Have cocktail competitions jumped the shark?
With cocktail competitions finding themselves under a critical lens recently, MIXOLOGY asks insiders for the scoop and examines the role the events play in today’s bartending world.
“Despite their utter futility, cocktail contests continue in favor.” The pioneering New York food critic and author of Along the Wine Road, G. Selmer Fougner punched these characteristically dry and witty words into his typewriter nearly eighty years ago, but the sentiment rings as true today.
The competition combustion
In the last few years we have seen an explosion of bartending competitions, with contests of all different kinds cropping up across the globe. High budget corporate-sponsored competitions such as Diageo World Class, or the Bacardi Global Legacy in The States have become an industry unto themselves, offering outlandish sums as cash prizes for winners and flying in judging panels of internationally renowned experts.
Diageo in particular seems to have a Bond villain-like flair for drama and glamor. Two years ago the global final was held on a Mediterranean cruise ship, and this past year’s began at the end of a luxury train ride from Scotland to London on an empty platform.
Each contest claims to crown a champion based on the opinions of authorities in the field, but many luminaries of the cocktail world are unconvinced that the modern version of this format can remain true to the craft or even assess a bartender’s ability at all.
One mixologist with years of contest experience expresses his concerns telling MIXOLOGY that “contests in which the most talented mixologist wins are disappearing.” He feels “the judges who are judging are no longer professional or objective.” As the organizers of the Made in the GSA contest, and media partner of many international cocktail competitions, MIXOLOGY is especially interested in unearthing the possible problems with the competition model and finding ways to improve.
Drink to excess
The recent Diageo World Class competition was an example of much of what was at once attractive and unattractive about the contest model. The event drew legendary names such as Ricky Gomez and Angus Winchester to judge and carefully vetted mixologists to create and compete.
But while the competition was one of the most renowned gatherings of craftspeople in the cocktail world, the drinks themselves were in many ways not the focus. Dean Callan, brand ambassador for Monkey Shoulder whiskey, is one of many to notice this shift. He wonders, “if we are doing this for the sole purpose of winning a reward, or for the admiration of our peers then what will we learn that can be passed on to our guests?”
Who is behind the bar?
When MIXOLOGY heard from one competition critic that “bartenders are required to give brands a huge presence in their bars in order to participate,” it became easy to see why some dismiss the competition as mere product placement.
Callan points out, “It can be hard for brands organizing cocktail competitions to truly see a return on investment without compromising the integrity of the competition by attaching some sales focused objectives.” While our sources were somewhat divided as to whether this commercial thrust cheapens results, it’s hard to see how contests can remain unbiased when their endgame is sales.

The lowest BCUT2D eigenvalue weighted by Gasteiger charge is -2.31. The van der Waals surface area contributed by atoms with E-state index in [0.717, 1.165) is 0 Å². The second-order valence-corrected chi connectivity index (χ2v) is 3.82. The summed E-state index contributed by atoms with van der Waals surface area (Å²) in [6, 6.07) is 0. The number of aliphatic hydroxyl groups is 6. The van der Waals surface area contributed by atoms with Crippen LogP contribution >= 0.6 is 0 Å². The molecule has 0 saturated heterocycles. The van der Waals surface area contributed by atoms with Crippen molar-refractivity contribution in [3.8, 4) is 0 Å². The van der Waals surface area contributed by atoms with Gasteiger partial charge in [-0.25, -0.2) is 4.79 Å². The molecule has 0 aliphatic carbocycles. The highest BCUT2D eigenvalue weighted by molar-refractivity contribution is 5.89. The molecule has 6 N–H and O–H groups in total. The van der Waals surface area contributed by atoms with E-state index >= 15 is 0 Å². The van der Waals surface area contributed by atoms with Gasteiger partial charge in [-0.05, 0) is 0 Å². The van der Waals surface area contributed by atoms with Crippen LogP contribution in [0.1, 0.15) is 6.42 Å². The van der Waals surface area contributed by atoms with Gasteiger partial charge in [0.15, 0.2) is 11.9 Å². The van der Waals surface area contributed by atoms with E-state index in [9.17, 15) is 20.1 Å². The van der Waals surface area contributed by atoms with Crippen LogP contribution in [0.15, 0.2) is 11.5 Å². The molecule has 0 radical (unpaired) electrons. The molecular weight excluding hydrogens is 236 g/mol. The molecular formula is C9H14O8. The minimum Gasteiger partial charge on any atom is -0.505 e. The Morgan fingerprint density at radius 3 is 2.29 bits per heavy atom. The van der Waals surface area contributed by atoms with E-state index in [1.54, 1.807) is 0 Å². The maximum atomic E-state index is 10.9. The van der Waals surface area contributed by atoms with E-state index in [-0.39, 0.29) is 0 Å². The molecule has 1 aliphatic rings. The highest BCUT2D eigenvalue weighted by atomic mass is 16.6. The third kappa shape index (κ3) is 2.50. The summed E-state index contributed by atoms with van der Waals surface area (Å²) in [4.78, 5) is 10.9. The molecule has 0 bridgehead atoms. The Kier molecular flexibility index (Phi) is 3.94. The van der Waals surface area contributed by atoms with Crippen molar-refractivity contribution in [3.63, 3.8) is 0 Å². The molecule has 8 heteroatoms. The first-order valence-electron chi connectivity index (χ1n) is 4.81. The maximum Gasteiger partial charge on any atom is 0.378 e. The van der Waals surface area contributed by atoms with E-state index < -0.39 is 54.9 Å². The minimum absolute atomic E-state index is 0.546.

Although competitors are required to promote the brands sponsoring the competitions, they’re not paid for their labor, and as contests multiply and grow more international in scope, one bartender recognized that “Some are so all encompassing and involve so much that they keep you from your real job which is bartending.
”If you follow certain award winning bartenders from London on Twitter or Instagram you get the feeling they spend more time travelling and promoting drinks for sponsors than actually tending bar. This jet-setting lifestyle violates the spirit, no pun intended, of the profession. It is easy to be concerned that the current climate will create a new generation of marketing and image-oriented mixologists who value titles and recognition over their craft.
On the bright side
Even the most cynical members of the cocktail elite are not likely to forgo competitions outright. Oliver Ebert, owner of twice Mixology Bar awarded Becketts Kopf places little stock in the outcomes of the contests but still says that he enjoys attending and judging for the chance to socialize with tastemakers he does not normally encounter in a setting he would find more palatable. Callan tells MIXOLOGY “the number one thing a competition gives you is a shared experience, I have made a lot of good friends from people I once competed against. It’s a great way to meet like-minded professionals.”
Where to go from here
The role of the contests in the international bar scene is difficult to determine. Many such as Dean feel that competitions should be a place to openly showcase “new techniques or works in progress and receive feedback from peers.” Several of the bartenders we spoke to would also like to see peer judges, or critique sessions in place of rankings at future competitions.
It is hard to imagine anyone refusing an invitation that comes with access to such an array of scintillating personalities, not to mention the backdrop of exotic vacation destinations. So while brands may develop more subtle methods of sponsorship in response to late skepticism, it is unlikely that the competition trend is on its way out. Futile or not, cocktail contests continue in favor.
Foto: Fish via Shutterstock